Monday, March 02, 2009

Fear For Aussies in Dubai cells

Fear for Aussies in Dubai cells

  • Royce Millar
  • March 2, 2009
The Atrium to be developed in Dubai.

The Atrium that was to be developed by Sunland Group in Dubai.

A vision of gleaming new cities in the desert has proved to be a mirage for Australians lured by Middle East riches.

THREE property industry high-flyers, including the senior agent of a company part-owned by James Packer, are among a growing number of Australians under arrest or investigation in Dubai as a supposed development miracle has succumbed to the world financial crisis.

Australian authorities have confirmed that 13 Australians are under arrest in Dubai over charges or allegations ranging from bribery to failure to pay bills.

A legal source in Dubai has confirmed that among those in jail or under effective house arrest over property-related bribery allegations are:

*Marcus Lee, until recently a senior executive with the Dubai Government-controlled Nakheel development company. He is a former executive with Australian companies Jones Lang LaSalle and Investa. Mr Lee is in jail without charge.

*Mr Lee's Nakheel colleague Matthew Joyce, a former Melburnian who is also in jail without charge.

*David Brown, head of the Sunland Group in the Middle East, a Queensland-based development company part-owned by Mr Packer. He has been interrogated at least four times and has had his passport confiscated.

They are of particular concern to lawyers and the Australian embassy because of the seriousness of the allegations and the uncertainty about their future. United Arab Emirates law allows suspects to be held indefinitely without charge.

It is believed the allegations involve millions of dollars in consultancy payments by Sunland to Nakheel and a third party over a waterfront property purchase.

Nakheel is one of four development companies linked to the government and ruler Sheik Mohammed bin Rashid al-Maktoum.

Mr Lee and Mr Joyce have been in solitary confinement since January 25. They have been allowed only limited access to lawyers and family.

Martin Amad is Mr Lee's and Mr Joyce's Melbourne lawyer. He refused to identify Mr Lee by name or discuss details of the cases. But he said he was anxious for his clients as they entered their second month in custody without charge. "We're concerned for the welfare of the accused in custody where they've been kept in solitary confinement. Their physical and mental health has deteriorated. We are becoming increasingly frustrated at the time it seems to be taking for the prosecution authorities to investigate the matter."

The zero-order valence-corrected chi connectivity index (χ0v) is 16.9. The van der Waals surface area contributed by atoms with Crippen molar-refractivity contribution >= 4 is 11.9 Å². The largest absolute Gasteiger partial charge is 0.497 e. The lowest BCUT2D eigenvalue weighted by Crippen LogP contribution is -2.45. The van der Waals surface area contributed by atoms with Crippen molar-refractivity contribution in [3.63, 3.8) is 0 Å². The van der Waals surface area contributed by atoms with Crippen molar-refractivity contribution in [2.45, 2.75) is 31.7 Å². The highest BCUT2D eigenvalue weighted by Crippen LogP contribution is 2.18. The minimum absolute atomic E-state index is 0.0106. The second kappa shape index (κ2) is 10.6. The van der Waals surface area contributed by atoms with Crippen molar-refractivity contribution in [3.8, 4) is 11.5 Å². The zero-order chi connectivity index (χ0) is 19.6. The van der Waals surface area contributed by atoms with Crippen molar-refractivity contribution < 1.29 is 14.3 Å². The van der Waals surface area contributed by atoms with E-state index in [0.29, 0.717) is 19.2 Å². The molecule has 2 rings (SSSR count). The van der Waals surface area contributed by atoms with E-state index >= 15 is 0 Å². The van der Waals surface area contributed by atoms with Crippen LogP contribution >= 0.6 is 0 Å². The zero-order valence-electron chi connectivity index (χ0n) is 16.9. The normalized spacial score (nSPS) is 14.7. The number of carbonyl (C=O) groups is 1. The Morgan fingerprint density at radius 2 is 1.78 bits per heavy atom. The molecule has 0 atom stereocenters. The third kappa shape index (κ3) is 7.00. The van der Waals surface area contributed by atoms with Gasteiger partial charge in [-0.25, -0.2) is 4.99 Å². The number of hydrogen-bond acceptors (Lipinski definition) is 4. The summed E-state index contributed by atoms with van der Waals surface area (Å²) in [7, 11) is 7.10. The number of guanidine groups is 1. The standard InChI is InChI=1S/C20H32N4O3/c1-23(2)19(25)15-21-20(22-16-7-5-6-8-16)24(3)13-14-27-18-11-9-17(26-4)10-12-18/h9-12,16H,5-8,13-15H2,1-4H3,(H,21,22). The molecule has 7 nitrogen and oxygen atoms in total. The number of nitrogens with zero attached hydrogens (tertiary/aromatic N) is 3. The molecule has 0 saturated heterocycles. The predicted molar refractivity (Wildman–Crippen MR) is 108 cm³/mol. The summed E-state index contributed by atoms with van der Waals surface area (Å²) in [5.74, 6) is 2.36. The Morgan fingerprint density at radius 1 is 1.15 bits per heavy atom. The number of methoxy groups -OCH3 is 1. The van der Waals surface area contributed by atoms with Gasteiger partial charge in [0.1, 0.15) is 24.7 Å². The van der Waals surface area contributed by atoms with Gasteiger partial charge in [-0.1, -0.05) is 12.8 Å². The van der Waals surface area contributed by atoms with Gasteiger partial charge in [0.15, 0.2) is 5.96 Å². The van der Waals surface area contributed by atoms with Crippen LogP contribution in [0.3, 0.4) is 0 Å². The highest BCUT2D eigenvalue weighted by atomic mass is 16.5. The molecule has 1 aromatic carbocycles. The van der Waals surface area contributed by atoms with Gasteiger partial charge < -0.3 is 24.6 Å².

Mr Amad said he was confident that after the prosecution was made aware of the full details of the property deal, the case against his clients would be dropped.

Foreign Affairs Minister Stephen Smith recently cautioned Australians overseas to be aware of, and comply with, local laws.

Commenting on the 13 Australians under arrest in Dubai, a Department of Foreign Affairs and Trade spokesman said: "The United Arab Emirates legal system is different to the Australian legal system. People who are under investigation can be held in detention for long periods of time without bail."

In the mid-2000s, Dubai began marketing its plan for a property-led future: instant megacities underwritten by billions in sovereign wealth.

Thousands of Australians in the property industry flocked there, lured by tax-free work and projects underpinned, apparently, by government cash.

Among them were prominent local figures such as ex-Docklands Authority boss Jon Tabart, former City of Melbourne chief executive David Pitchford, senior Bracks government planner and bureaucrat Lindsay Neilson, builders Grollo and architects Woods Bagot.

Experts estimate that, at the peak of the boom, a quarter or more of the world's cranes were swinging on Dubai's new skyline.

But it came to a screaming halt last year as Nakheel pulled the pin on a proposed 1000-metre skyscraper. The Government's cash proved to be debt after all, and speculation-driven development meant 40,000 cranes had been building a house of cards.

Expats from around the world fled in their thousands.

Among those left there is real fear as stories spread of Australians, Americans and others going missing, only to turn up in prison days later.

Whether the allegations of bribery and other offences prove true, some close to the Dubai scene say authorities are seeking scapegoats.

'There is a lot of face-saving to be done," says one Melbourne property player well versed in business in Dubai.

"The sheikh can never be responsible, so somebody else has to be."

Most Australians interviewed for this story would not be identified. "You have to be really careful. It's not a democracy here," one said.

An exception is Karl Fender, co-founder of Fender Katsalidis.

He said in Melbourne his company was involved in a string of projects, most of which had stalled.

One scheme involved the construction of thousands of villas. In September 1600 sold. In October, only one sold.